Video surveillance transmission
Round table contributions
The U.S. physical security market will be focused on Las Vegas this week and the big ISC West trade show for 2015. But what should attendees expect when they get to Sin City? We asked our panelists for their insights into what will be making “big news” at this year’s show. Fortunately, the suspense is almost over!
This week’s Expert Panel revisits a classic question that has been around since the advent of IP video: Should an enterprise’s video system have its own network, or should it share the corporate network? Our panellists' responses reflect new IT trends, technology changes and shifting priorities that are impacting how the question is approached. Rising concerns about cyber-security (such as fears that video might provide a hacker entry into the enterprise system) are one new aspect. New trends like virtualisation are also changing the economics of IT systems, while bandwidth demands continue to be an issue. Let’s take a look at our panel’s latest takes on this classic network video system dilemma.
We live in a global market, and goods can easily be manufactured anywhere in the world and then shipped anywhere else. For many years, companies have taken advantage of the consequent flexibility to save costs and increase profits by manufacturing products around the world, especially in low-cost areas such as China. Historically, goods made in China (and some other locales) have been characterised as somehow lower in quality, and yet many of the top companies (such as Apple, for example) have managed to achieve superior quality of goods coming from Chinese factories, while keeping costs low. All of which suggests this week’s question for our panel: In 2015, does it really matter where a security system component is manufactured?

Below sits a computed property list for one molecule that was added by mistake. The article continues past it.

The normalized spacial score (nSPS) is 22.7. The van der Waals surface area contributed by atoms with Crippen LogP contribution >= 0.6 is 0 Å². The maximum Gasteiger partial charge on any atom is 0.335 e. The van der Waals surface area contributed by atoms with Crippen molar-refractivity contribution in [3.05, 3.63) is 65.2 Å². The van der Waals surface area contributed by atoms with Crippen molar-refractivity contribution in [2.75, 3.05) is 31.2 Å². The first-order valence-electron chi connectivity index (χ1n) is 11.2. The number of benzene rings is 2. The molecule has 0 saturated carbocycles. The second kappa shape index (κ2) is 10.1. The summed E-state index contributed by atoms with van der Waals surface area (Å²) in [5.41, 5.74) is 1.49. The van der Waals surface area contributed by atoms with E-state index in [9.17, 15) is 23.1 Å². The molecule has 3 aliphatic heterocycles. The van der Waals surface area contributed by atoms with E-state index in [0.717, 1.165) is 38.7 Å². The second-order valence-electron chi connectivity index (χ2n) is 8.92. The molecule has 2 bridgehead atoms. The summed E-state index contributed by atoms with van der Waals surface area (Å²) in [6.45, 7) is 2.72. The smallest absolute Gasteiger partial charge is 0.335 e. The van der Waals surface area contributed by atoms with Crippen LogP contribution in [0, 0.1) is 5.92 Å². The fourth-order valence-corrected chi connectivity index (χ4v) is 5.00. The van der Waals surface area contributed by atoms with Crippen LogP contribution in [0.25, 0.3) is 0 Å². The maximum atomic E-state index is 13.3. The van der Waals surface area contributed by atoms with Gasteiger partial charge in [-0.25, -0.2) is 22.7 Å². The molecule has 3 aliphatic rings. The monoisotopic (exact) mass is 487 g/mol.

What lessons, if any, are there to be learned from the recent attacks in Paris? Recent events in Paris highlight the deadly and changing face of terrorism in 2015. Two gunmen armed with Kalashnikov assault rifles attacked the Paris offices of satirical magazine Charlie Hebdo on 7 January, killing 12 people in all, including eight Charlie Hebdo employees and two national police officers. Two days later, the terrorism continued with a hostage crisis at a printing firm at Dammartin-en-Goel and at a kosher supermarket in Paris, where four hostages were murdered before the assailant was killed by police. The world has been shocked by the events, and many are evaluating what we can learn from them to help us prevent or minimise such future attacks. We asked our panel if there are lessons to be learned specific to the security industry.
Return on Investment (ROI) is crucial for any security installation. Most people consider what return on investment they are getting when making a purchasing decision. Usually, customers will select the option which provides them with the greatest ROI. But how can ROI be measured? Individuals involved at different points of the security buying chain will have different ideas of how to measure ROI. Here are a few thoughts from our Expert Panel. As you will see, ROI is more of a subjective matter, depending on several different variables.